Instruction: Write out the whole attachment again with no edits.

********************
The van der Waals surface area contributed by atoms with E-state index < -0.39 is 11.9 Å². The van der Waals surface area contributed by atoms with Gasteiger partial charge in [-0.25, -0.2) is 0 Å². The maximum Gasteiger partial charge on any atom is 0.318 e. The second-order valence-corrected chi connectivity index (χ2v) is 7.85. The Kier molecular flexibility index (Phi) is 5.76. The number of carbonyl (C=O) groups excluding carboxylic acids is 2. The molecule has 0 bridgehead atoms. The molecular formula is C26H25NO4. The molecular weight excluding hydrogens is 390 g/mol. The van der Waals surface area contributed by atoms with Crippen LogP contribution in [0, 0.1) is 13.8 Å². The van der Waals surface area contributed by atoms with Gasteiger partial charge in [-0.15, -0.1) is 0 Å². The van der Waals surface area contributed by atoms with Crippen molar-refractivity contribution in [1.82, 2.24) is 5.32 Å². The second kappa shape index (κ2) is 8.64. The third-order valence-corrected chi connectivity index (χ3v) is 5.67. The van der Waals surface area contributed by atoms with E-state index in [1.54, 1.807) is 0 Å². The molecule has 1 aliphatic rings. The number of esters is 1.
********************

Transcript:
The van der Waals surface area contributed by atoms with E-state index < -0.39 is 11.9 Å². The van der Waals surface area contributed by atoms with Gasteiger partial charge in [-0.25, -0.2) is 0 Å². The maximum Gasteiger partial charge on any atom is 0.318 e. The second-order valence-corrected chi connectivity index (χ2v) is 7.85. The Kier molecular flexibility index (Phi) is 5.76. The number of carbonyl (C=O) groups excluding carboxylic acids is 2. The molecule has 0 bridgehead atoms. The molecular formula is C26H25NO4. The molecular weight excluding hydrogens is 390 g/mol. The van der Waals surface area contributed by atoms with Crippen LogP contribution in [0, 0.1) is 13.8 Å². The van der Waals surface area contributed by atoms with Gasteiger partial charge in [-0.15, -0.1) is 0 Å². The van der Waals surface area contributed by atoms with Crippen molar-refractivity contribution in [1.82, 2.24) is 5.32 Å². The second kappa shape index (κ2) is 8.64. The third-order valence-corrected chi connectivity index (χ3v) is 5.67. The van der Waals surface area contributed by atoms with E-state index in [1.54, 1.807) is 0 Å². The molecule has 1 aliphatic rings. The number of esters is 1.